Take the HTC 8X and Nokia Lumia 920 - both are undoubtedly fantastic phones. Speaking as objectively as an opinion can possibly be, I doubt anybody can pick up one of these and say that these suck with a straight face. But their scores don’t portray them as too flash - both of these devices received a 7.8 and a 7.9 respectively. Actually these scores aren’t too bad but relative to competitors that have been reviewed recently such as the iPhone 5 with a venerable 8.8 and the new Nexus 4 with an 8.3, it’s dismal - particularly for two phones which Microsoft would happily regard as ‘flagship’.

    I mean, ‘ouch’, people have obviously engineered and innovated the shit out of these two phones and to be handed a rather tame 7.8/7.9 from arguably the most influential technology blog on the planet has got to hurt. But when you look at the details the party pooper of the overall score was the ‘ecosystem’ category, which landed a 5/10 on both these phones - obviously Windows Phone’s lack of third party apps being the soul cause. Aside from that, these phones are stellar. The ecosystem category is the one that hurts all of Microsoft’s newest platforms on The Verge reviews, it creates a mockery of the system because it essentially means that it’s impossible for any Windows Phone to be notably ‘good’ which is absurd.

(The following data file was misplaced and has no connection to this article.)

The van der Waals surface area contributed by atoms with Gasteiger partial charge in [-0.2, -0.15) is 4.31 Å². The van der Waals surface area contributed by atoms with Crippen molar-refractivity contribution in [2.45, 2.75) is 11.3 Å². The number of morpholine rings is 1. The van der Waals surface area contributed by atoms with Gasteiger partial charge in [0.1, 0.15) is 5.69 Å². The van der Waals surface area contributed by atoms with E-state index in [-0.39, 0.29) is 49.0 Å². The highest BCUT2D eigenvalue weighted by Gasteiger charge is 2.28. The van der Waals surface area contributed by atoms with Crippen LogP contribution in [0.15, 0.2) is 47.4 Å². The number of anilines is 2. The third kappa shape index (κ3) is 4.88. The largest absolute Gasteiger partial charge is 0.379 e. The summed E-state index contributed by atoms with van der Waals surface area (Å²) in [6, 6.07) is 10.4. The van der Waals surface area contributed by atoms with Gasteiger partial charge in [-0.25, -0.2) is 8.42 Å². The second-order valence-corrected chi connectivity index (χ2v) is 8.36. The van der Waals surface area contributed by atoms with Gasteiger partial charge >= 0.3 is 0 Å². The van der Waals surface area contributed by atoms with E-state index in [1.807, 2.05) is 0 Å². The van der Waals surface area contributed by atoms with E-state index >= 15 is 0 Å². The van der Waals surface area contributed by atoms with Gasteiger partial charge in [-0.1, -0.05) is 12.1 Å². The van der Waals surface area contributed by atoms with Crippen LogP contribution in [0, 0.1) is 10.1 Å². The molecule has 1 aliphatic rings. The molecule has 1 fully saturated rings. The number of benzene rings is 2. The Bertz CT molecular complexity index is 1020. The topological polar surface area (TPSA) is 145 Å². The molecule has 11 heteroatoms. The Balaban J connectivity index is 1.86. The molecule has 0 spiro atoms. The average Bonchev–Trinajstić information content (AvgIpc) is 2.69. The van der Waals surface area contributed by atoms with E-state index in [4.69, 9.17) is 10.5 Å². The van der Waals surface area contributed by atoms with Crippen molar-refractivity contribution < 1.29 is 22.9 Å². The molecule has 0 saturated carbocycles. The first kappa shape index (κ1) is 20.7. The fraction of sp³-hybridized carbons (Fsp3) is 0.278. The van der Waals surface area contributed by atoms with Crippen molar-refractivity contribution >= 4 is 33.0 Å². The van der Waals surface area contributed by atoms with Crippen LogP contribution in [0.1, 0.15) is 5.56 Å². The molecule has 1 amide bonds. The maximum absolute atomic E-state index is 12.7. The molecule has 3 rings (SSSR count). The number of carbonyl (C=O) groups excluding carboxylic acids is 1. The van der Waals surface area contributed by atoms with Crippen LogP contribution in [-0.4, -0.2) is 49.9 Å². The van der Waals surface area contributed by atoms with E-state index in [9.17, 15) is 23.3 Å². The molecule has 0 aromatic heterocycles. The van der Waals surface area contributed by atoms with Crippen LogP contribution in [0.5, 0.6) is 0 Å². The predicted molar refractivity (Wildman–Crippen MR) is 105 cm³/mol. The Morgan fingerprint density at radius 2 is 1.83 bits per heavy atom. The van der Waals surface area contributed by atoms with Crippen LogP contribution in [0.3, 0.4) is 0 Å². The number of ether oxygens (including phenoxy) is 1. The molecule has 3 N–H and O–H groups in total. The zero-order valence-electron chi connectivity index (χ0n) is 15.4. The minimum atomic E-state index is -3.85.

The fact that the ecosystem category, the single low-scoring anomaly on the latest Windows Phones is an unchangeable existential problem is something which absolutely needs to be taken into account when deciding on the final ‘Verge score’. Perhaps people will understand that these are great phones sans the ecosystem problem, but perhaps people won’t - it’s all about perception and a 7.9 doesn’t leave quite a sweet taste in the mouth when compared to the much more tried and true iPhone with an 8.8. The scores on Windows Phones need to be more heavily weighted because the ecosystem oddity is hurting them much more than it needs to. 

    Additionally, inconsistency is something which plagues these reviews. I took it upon myself to look at several first generation Windows Phone reviews done on The Verge and found something peculiar. Both the HTC Titan and Samsung Focus Flash which were both earlier - and now non upgradeable - Windows Phone models (running Windows Phone 7/7.5) scored 6/10 in the ecosystem category. Is The Verge really proposing that the Windows Phone ecosystem has gotten worse in Windows Phone 8? That’s a factual impossibility since all Windows Phone 7 apps are Windows Phone 8 compatible. These reviews were all written by different authors, but there needs to be a level of consistency before these reviews become worthless as an aggregated entity and worthless for product comparisons. 

    There also seems to be a short-sighted assumption that an ecosystem is all about apps. It’s absolutely not. In fact, it’s fair to say that ecosystem product integration in Windows Phone is second to none, this is the story of Windows Phone’s ecosystem that nobody acknowledges amidst the Marketplace bashing. Find me a platform that integrates with Xbox, Skydrive, Outlook, Office or Skype as seamlessly as a Windows Phone and then we can talk.